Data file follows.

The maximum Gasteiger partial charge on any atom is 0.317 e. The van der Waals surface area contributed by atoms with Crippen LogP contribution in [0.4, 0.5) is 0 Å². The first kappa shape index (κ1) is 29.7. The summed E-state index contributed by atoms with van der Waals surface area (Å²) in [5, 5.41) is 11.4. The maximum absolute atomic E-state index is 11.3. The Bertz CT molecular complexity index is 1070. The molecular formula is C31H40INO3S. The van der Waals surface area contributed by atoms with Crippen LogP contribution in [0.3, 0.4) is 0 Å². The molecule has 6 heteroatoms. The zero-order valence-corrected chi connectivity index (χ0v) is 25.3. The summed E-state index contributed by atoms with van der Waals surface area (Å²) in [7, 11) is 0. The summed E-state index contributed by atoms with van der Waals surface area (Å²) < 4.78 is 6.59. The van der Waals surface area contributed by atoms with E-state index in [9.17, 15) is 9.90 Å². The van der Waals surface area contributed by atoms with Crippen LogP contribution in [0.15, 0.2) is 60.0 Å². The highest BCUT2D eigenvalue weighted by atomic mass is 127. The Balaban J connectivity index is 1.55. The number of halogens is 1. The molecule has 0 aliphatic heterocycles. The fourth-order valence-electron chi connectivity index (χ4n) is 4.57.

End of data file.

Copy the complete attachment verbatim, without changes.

The maximum Gasteiger partial charge on any atom is 0.317 e. The van der Waals surface area contributed by atoms with Crippen LogP contribution in [0.4, 0.5) is 0 Å². The first kappa shape index (κ1) is 29.7. The summed E-state index contributed by atoms with van der Waals surface area (Å²) in [5, 5.41) is 11.4. The maximum absolute atomic E-state index is 11.3. The Bertz CT molecular complexity index is 1070. The molecular formula is C31H40INO3S. The van der Waals surface area contributed by atoms with Crippen LogP contribution in [0.3, 0.4) is 0 Å². The molecule has 6 heteroatoms. The zero-order valence-corrected chi connectivity index (χ0v) is 25.3. The summed E-state index contributed by atoms with van der Waals surface area (Å²) in [7, 11) is 0. The summed E-state index contributed by atoms with van der Waals surface area (Å²) < 4.78 is 6.59. The van der Waals surface area contributed by atoms with E-state index in [9.17, 15) is 9.90 Å². The van der Waals surface area contributed by atoms with Crippen LogP contribution in [0.15, 0.2) is 60.0 Å². The highest BCUT2D eigenvalue weighted by atomic mass is 127. The Balaban J connectivity index is 1.55. The number of halogens is 1. The molecule has 0 aliphatic heterocycles. The fourth-order valence-electron chi connectivity index (χ4n) is 4.57.